August 7th is my least favorite day of the year. I dread its arrival. Even when I’m not keeping up with the days, there’s this feeling I get in the pit of my stomach letting me know that it’s almost that time. Four years isn’t very long when you’re dealing with grief. I still remember which room I fell down in when I got the call. I remember the only response I could come up with was, “Is this a joke? Do you think this is funny?” I asked her over and over before hanging up on her; I didn’t say goodbye. I couldn’t make a sound. I had to call my mom. She would know what to say. When she answered, I couldn’t even explain what had just happened to me. I sat on my end, speechless, while she said “Ashley? Is everything okay?”
I texted her immediately after hanging up with my mom. No response. She was obviously sleeping, it was late. I’ll do the same, we can laugh about this tomorrow morning.
That next morning came fast, and it came with a bang. The voicemails, the texts, Facebook alerts off the charts. Still no response from her. Her phone is dead, but man, she’s going to light these people up when she finds her charger.
It was that unhealthy state of denial that consumed me for so long, but when it finally disappeared- then came the anger. That’s an easy place to get stuck in when somebody you love passes away. I spent so long trying to make sense of it all. I was looking for an answer that wasn’t there. Naturally, I would try to convince everyone (especially myself) that I was okay, I was one of the tough ones. It wasn’t true. I couldn’t shake my own cynicism, and I didn’t want to. I wore it like armor to show myself that the world wasn’t pure anymore, because without her in it, how could it be? I couldn’t allow the world to become clear again because then that would somehow mean that it was okay that she had died. It wasn’t.
It will never be okay. I understand that now. I will never let her go, but I eventually reached a place where I gave up on the anger and hostility. I finally understand that it’s okay to let go of that. It doesn’t mean that I’m letting go of her.
One thing I’ve never really told people about was our last conversation. I remember that an acquaintance of ours had recently passed at a young age and I asked Caitlin, “doesn’t that scare the shit out of you? Not knowing when it could happen? Not being immortal?” And she turned to me and said, “Not at all. Ashley, we are so lucky we even got the chance to experience a day on this Earth. I mean, look around, what more could you want?” She was always that brilliant. She was always that optimistic. She was everything I aimed to be. Ironically, she’s the one that helped me get through this the most. It’s strange the way life works.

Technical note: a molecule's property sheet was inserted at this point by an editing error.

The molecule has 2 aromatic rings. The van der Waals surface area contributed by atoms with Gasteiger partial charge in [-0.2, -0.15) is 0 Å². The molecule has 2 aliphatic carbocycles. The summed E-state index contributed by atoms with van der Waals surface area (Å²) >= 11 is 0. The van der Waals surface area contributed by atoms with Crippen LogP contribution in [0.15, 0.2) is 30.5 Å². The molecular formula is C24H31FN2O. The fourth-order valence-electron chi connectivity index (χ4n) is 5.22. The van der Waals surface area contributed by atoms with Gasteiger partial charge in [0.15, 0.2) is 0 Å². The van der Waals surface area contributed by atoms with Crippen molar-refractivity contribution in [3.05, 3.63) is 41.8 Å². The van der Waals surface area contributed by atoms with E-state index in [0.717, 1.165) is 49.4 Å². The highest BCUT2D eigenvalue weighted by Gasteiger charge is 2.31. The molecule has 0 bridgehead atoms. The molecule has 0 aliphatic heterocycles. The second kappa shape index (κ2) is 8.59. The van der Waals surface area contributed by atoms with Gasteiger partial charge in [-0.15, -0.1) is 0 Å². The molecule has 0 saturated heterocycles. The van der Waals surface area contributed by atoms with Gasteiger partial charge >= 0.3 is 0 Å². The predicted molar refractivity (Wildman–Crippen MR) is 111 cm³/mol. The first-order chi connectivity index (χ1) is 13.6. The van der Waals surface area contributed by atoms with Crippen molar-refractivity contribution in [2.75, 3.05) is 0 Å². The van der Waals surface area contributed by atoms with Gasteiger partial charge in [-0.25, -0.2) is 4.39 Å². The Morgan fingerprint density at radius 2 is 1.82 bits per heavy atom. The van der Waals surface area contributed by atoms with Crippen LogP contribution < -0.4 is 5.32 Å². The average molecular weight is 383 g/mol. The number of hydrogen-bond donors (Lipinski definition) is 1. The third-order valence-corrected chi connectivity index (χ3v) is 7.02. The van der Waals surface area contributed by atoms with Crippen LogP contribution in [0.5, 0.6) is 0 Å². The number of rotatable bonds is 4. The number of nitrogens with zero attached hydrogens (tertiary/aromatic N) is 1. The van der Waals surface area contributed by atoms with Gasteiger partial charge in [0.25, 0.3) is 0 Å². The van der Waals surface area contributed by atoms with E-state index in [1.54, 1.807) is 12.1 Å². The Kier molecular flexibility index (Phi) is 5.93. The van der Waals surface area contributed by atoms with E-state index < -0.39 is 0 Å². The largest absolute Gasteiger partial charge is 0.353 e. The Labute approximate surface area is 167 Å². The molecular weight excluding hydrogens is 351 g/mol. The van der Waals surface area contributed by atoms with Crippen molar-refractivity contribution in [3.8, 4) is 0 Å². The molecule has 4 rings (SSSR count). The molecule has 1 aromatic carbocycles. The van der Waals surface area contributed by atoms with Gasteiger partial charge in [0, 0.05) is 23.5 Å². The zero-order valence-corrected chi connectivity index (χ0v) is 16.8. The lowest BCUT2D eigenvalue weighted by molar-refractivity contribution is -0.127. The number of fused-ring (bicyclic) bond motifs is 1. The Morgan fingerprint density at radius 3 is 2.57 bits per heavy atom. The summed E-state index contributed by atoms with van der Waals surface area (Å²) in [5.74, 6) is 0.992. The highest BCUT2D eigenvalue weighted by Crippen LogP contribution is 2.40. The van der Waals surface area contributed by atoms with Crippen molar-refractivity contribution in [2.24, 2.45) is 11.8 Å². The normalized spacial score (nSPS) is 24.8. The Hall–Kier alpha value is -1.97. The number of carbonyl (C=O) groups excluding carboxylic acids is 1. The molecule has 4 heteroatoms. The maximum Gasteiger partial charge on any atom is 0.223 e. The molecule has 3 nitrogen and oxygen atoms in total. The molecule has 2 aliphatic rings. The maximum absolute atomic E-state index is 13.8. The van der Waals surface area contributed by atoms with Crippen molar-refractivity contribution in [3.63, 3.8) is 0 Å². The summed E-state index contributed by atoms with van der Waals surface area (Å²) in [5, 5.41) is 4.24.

These anniversaries will always be hard for me. This will always be the day that my world changed forever. The day the sun seemed a little less bright. Laughter a little less sincere. Happiness a little past my reach. Death is always hard, but extra so when it touches someone before their time. Up until that day, I had spent nearly 19 joyous years never understanding why people used the phrase life isn’t fair. It seemed fair enough. I had never lost anything greater than a pet. My innocent, candy-filled mind couldn’t grasp the feeling of loss. I’d been dodging it my entire life. That was the day I went numb. Reality sunk in. There’s no more dodging these things, they are going to keep happening. Each one putting more and more strain on your sanity. How much more can you handle?
There’s no trick to this stuff. I tell this to people a lot – as well as to myself every day – you’ve got to keep going. Even when you don’t want to. You’ve got to put a fake smile on your face for the rest of the world and get out of bed every day, even when you don’t want to. Eventually, getting up becomes easier. Eventually, you feel normal again. You will never feel the same, but this is a new kind of normal. Something is still missing, but you know that everything will be okay.
In loving memory of the greatest friend I ever had. You’re with me every step of the way, CBK. Thanks for making me a better person.